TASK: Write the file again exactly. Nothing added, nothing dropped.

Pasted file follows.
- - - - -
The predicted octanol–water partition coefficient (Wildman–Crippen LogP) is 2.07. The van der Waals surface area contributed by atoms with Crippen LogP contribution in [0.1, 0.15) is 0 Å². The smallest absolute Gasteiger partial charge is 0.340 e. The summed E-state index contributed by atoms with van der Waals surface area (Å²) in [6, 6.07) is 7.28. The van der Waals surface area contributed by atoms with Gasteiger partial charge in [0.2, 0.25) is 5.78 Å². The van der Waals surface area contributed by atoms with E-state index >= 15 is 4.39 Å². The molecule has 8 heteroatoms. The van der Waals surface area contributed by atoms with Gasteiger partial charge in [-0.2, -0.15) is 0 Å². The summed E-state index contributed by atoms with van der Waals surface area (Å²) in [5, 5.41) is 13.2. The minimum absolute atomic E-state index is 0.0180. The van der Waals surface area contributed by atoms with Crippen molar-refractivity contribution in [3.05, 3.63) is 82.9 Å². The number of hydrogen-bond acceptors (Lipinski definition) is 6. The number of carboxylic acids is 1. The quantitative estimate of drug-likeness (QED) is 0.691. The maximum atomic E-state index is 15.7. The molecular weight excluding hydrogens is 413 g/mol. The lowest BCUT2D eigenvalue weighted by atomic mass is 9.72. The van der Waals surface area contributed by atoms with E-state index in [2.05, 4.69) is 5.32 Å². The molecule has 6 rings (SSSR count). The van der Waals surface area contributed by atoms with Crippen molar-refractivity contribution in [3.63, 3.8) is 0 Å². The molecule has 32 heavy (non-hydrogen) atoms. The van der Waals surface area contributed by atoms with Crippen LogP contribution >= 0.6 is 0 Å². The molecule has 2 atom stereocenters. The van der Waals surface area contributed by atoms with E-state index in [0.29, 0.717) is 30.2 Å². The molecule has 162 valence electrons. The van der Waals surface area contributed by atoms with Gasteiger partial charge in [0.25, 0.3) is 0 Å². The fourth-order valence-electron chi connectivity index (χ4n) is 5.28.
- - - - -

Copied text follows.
The predicted octanol–water partition coefficient (Wildman–Crippen LogP) is 2.07. The van der Waals surface area contributed by atoms with Crippen LogP contribution in [0.1, 0.15) is 0 Å². The smallest absolute Gasteiger partial charge is 0.340 e. The summed E-state index contributed by atoms with van der Waals surface area (Å²) in [6, 6.07) is 7.28. The van der Waals surface area contributed by atoms with Gasteiger partial charge in [0.2, 0.25) is 5.78 Å². The van der Waals surface area contributed by atoms with E-state index >= 15 is 4.39 Å². The molecule has 8 heteroatoms. The van der Waals surface area contributed by atoms with Gasteiger partial charge in [-0.2, -0.15) is 0 Å². The summed E-state index contributed by atoms with van der Waals surface area (Å²) in [5, 5.41) is 13.2. The minimum absolute atomic E-state index is 0.0180. The van der Waals surface area contributed by atoms with Crippen molar-refractivity contribution in [3.05, 3.63) is 82.9 Å². The number of hydrogen-bond acceptors (Lipinski definition) is 6. The number of carboxylic acids is 1. The quantitative estimate of drug-likeness (QED) is 0.691. The maximum atomic E-state index is 15.7. The molecular weight excluding hydrogens is 413 g/mol. The lowest BCUT2D eigenvalue weighted by atomic mass is 9.72. The van der Waals surface area contributed by atoms with E-state index in [2.05, 4.69) is 5.32 Å². The molecule has 6 rings (SSSR count). The van der Waals surface area contributed by atoms with Crippen molar-refractivity contribution in [3.63, 3.8) is 0 Å². The molecule has 32 heavy (non-hydrogen) atoms. The van der Waals surface area contributed by atoms with Crippen LogP contribution >= 0.6 is 0 Å². The molecule has 2 atom stereocenters. The van der Waals surface area contributed by atoms with E-state index in [0.29, 0.717) is 30.2 Å². The molecule has 162 valence electrons. The van der Waals surface area contributed by atoms with Gasteiger partial charge in [0.25, 0.3) is 0 Å². The fourth-order valence-electron chi connectivity index (χ4n) is 5.28.